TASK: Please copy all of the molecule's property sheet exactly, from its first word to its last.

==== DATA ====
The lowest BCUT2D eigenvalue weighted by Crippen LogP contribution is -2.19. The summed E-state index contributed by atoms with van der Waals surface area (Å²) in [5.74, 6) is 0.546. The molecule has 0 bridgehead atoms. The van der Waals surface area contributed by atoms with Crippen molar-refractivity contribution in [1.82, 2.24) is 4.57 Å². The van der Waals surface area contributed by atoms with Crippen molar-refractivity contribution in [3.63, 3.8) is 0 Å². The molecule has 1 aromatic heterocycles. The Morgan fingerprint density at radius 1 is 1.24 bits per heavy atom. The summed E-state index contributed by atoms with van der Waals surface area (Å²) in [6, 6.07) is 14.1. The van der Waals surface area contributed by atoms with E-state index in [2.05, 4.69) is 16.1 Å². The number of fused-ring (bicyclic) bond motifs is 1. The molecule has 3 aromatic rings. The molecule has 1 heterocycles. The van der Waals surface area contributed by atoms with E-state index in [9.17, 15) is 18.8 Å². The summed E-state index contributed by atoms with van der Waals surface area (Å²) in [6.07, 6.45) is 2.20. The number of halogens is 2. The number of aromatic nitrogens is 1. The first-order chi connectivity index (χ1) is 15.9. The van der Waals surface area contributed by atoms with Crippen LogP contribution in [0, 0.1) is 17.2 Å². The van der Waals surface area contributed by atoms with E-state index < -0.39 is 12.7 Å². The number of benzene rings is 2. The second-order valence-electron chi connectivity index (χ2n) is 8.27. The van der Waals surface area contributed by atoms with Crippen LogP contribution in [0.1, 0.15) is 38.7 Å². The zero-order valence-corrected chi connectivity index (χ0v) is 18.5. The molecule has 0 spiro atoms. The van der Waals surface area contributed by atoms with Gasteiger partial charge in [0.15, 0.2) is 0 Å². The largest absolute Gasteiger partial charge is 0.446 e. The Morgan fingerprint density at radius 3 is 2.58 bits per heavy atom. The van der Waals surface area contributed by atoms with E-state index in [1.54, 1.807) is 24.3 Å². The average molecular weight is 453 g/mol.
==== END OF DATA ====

The lowest BCUT2D eigenvalue weighted by Crippen LogP contribution is -2.19. The summed E-state index contributed by atoms with van der Waals surface area (Å²) in [5.74, 6) is 0.546. The molecule has 0 bridgehead atoms. The van der Waals surface area contributed by atoms with Crippen molar-refractivity contribution in [1.82, 2.24) is 4.57 Å². The van der Waals surface area contributed by atoms with Crippen molar-refractivity contribution in [3.63, 3.8) is 0 Å². The molecule has 1 aromatic heterocycles. The Morgan fingerprint density at radius 1 is 1.24 bits per heavy atom. The summed E-state index contributed by atoms with van der Waals surface area (Å²) in [6, 6.07) is 14.1. The van der Waals surface area contributed by atoms with E-state index in [2.05, 4.69) is 16.1 Å². The number of fused-ring (bicyclic) bond motifs is 1. The molecule has 3 aromatic rings. The molecule has 1 heterocycles. The van der Waals surface area contributed by atoms with E-state index in [9.17, 15) is 18.8 Å². The summed E-state index contributed by atoms with van der Waals surface area (Å²) in [6.07, 6.45) is 2.20. The number of halogens is 2. The number of aromatic nitrogens is 1. The first-order chi connectivity index (χ1) is 15.9. The van der Waals surface area contributed by atoms with Crippen LogP contribution in [0, 0.1) is 17.2 Å². The van der Waals surface area contributed by atoms with E-state index < -0.39 is 12.7 Å². The number of benzene rings is 2. The second-order valence-electron chi connectivity index (χ2n) is 8.27. The van der Waals surface area contributed by atoms with Crippen LogP contribution in [0.1, 0.15) is 38.7 Å². The zero-order valence-corrected chi connectivity index (χ0v) is 18.5. The molecule has 0 spiro atoms. The van der Waals surface area contributed by atoms with Gasteiger partial charge in [0.15, 0.2) is 0 Å². The largest absolute Gasteiger partial charge is 0.446 e. The Morgan fingerprint density at radius 3 is 2.58 bits per heavy atom. The van der Waals surface area contributed by atoms with E-state index in [1.54, 1.807) is 24.3 Å². The average molecular weight is 453 g/mol.